# A more rigorous way to show that $x^5 - 3x = 1$ has at least $3$ roots in $\Bbb R$

Given an equation: $$x^5 - 3x = 1$$ Show that:

• It has at least $$1$$ root on $$(1, 2)$$;
• It has at least $$3$$ roots on $$\Bbb R$$

I've started with considering a function $$f(x)$$ for $$x\in [1, 2]$$: $$f(x) = x^5 - 3x - 1$$

Then calculating its value on the left and right sides of the closed interval yields: $$f(1) = -3\\ f(2) = 25$$

Applying the Intermediate Value Theorem yields that there exists a point for $$x_0 \in [1, 2]$$ such that $$f(x_0) = 0$$. Which means that indeed at least one root exists.

However, for the second part of the question if we consider $$f(x)$$ for $$x \in \Bbb R$$, the only way I see is to try and guess the intervals where the function changes its sign and then apply IVT again. Consider for example $$f(x)$$ for $$x \in \{-2, -1, 1, 2\}$$.

I see how derivatives could be to the rescue here, the problem is that I'm not allowed to use derivatives.

Is there a rigorous way to prove what's stated without guessing and without using derivatives? Thank you!

• There is probably not an easy way to prove this, no. Certainly, none easier than finding intervals. If you know that the equation has no double-roots, then you only have to find two real roots (since an polynomial of odd degree without multiple roots has an odd number of real roots.) Jun 25, 2019 at 16:56
• Invoking the Descartes Rule of Signs: the polynomial $f(x)=x^5-3x-1$ has coefficient sign sequence "$+--$"; one sign change means exactly one positive root. The sequence for $f(-x)$ is "$-+-$"; two sign changes means either $0$ or $2$ negative roots. If you can show there is a least one negative root (perhaps with an interval check), then you will have shown that there are exactly three real roots.
– Blue
Jun 25, 2019 at 16:58
• @Peter: Not clairvoyant; just a fan of the Rule of Signs. :)
– Blue
Jun 25, 2019 at 17:02
• @Blue that is a good place to start, thank you for the hint! Jun 25, 2019 at 17:03
• As $f(x)\to-\infty$ as $x\to-\infty$, we are done as soon as we find one $x<1$ with $f(x)>0$. Tnanks to the big coefficient for $x$, it is clear that we need only check $x=-1$ Jun 25, 2019 at 17:07

Let us use Descartes' sign Rule

$$f(x)=x^5-3x-1=0$$, the number of sign changes in $$f(x)$$ is one and number of sigm changes in $$f(-x)$$ are two. So as per Descarte's rule this equation can have atmost one real positive and atmost two real negative roots. So Descarte's rules permits at most three real root which can be located as : $$f(-\infty)<0, f(-1)=+1, f(0)=-1$$ means there is at least one real root in $$(-\infty, -1)$$ and at least one in $$(-1,0)$$. Next $$f(1)=-3, f(2)=+25$$. So one real positive roots is in $$(1,2)$$. In all this equation has three real roots two negative and one positive.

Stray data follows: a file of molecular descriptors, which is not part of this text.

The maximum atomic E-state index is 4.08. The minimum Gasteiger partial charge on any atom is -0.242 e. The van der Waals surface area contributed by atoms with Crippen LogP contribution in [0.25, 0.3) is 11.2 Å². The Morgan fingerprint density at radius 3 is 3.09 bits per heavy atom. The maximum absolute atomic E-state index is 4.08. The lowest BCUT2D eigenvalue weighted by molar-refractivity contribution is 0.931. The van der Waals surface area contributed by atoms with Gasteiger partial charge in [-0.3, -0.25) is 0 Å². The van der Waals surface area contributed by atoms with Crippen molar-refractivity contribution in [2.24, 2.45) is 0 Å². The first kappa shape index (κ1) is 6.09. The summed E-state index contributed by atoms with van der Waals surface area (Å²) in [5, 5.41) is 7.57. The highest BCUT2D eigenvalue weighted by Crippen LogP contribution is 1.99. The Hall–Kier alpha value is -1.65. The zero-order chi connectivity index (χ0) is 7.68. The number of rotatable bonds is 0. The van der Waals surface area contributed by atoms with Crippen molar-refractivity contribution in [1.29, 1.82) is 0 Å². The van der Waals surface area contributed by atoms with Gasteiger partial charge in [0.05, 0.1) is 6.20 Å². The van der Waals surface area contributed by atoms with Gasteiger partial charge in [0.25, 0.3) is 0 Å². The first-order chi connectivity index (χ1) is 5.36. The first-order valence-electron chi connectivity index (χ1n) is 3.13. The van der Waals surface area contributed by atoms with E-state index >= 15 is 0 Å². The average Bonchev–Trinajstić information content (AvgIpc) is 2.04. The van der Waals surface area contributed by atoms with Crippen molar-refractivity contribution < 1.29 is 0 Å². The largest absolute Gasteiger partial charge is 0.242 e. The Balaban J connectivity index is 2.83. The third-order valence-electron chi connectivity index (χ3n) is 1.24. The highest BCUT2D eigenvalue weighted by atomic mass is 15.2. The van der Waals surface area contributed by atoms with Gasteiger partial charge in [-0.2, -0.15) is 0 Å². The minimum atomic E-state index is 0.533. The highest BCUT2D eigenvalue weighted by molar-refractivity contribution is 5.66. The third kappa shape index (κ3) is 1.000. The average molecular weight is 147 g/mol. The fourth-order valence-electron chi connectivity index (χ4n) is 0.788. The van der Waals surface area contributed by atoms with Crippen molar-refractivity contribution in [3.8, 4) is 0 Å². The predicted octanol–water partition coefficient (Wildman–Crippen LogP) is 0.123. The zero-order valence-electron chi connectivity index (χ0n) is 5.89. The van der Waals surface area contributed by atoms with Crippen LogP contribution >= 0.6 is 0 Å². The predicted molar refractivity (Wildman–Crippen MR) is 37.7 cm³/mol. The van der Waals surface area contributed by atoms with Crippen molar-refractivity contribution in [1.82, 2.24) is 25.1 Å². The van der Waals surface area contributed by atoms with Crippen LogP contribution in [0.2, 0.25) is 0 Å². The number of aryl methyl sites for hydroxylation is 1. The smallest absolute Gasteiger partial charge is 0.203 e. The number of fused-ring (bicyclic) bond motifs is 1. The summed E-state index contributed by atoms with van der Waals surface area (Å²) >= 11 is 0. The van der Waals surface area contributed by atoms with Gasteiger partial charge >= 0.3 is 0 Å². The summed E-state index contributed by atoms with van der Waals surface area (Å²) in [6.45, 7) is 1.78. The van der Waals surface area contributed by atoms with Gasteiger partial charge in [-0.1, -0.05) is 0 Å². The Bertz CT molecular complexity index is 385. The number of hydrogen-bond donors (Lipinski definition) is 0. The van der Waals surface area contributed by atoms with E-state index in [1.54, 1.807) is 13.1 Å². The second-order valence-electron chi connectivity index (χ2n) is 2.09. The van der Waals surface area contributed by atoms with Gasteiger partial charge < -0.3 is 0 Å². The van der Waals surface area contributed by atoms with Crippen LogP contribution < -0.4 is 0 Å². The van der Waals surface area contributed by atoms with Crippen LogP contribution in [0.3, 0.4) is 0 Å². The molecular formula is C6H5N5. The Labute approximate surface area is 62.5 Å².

• Descartes' sign Rule only says that the number of negative roots is 2 or 0. Using $f(-1)=0$ involves guessing that -1 is a good point to evaluate the polynomial. The only way I know to fing the exact number of real roots of $f$ without using any guessing is Sturm's Theorem Jul 5, 2019 at 16:56
• @Helmut 38, a correction, here the descarte's rule suggests ATMOST 2 real . negative roots.Thanks I will see Strum's Theorem , but I guess it involves derivatives.. Jul 5, 2019 at 17:41

Graphical method can help. $$x^5-3x=1 \stackrel{x\ne 0}{\iff} x^4-3=\frac1x$$ Sketch:

$$\hspace{4cm}$$

Note: You can quickly jump to the intervals of interest and compare the values and increase/decrease of the functions.

• Of course computing a function table with hundreds of values will allow to pinpoint closely where sign changes happen. Jun 26, 2019 at 21:21
• @LutzL, to sketch $x^4-3$ the intercepts are enough, $1/x$ is hyperbola. For $x>0$, the first increases and the second decreasee, so one intersection. For $x<0$, checking $x=-\sqrt[4]{3}$ is enough. Jun 27, 2019 at 4:41
• Now try to apply the graphical method to $x^4-100=1/x$. Try to find both number of intersections and intervals of intersections with this and your method. Jun 27, 2019 at 4:47

(1)$$f(x)=x^5-3x-1$$ has one sign change in its coefficients so at most $$1$$ positive root. Also, $$f(1).f(2)<0$$ assures exactly one positive root lying in $$(1,2)$$.

(2) $$f(-x)=-x^5+3x-1$$ has two sign changes in its coefficients so at most $$2$$ negative roots OR more precisely $$0$$ or $$2$$ negative roots (possibility of exactly $$1$$ negative root is discarded due to pairwise occurrence of remaining complex conjugate roots). Now $$f(-1).f(0)<0$$ is sufficient to assure the existence of exactly $$2$$ negative roots of $$f(x)$$.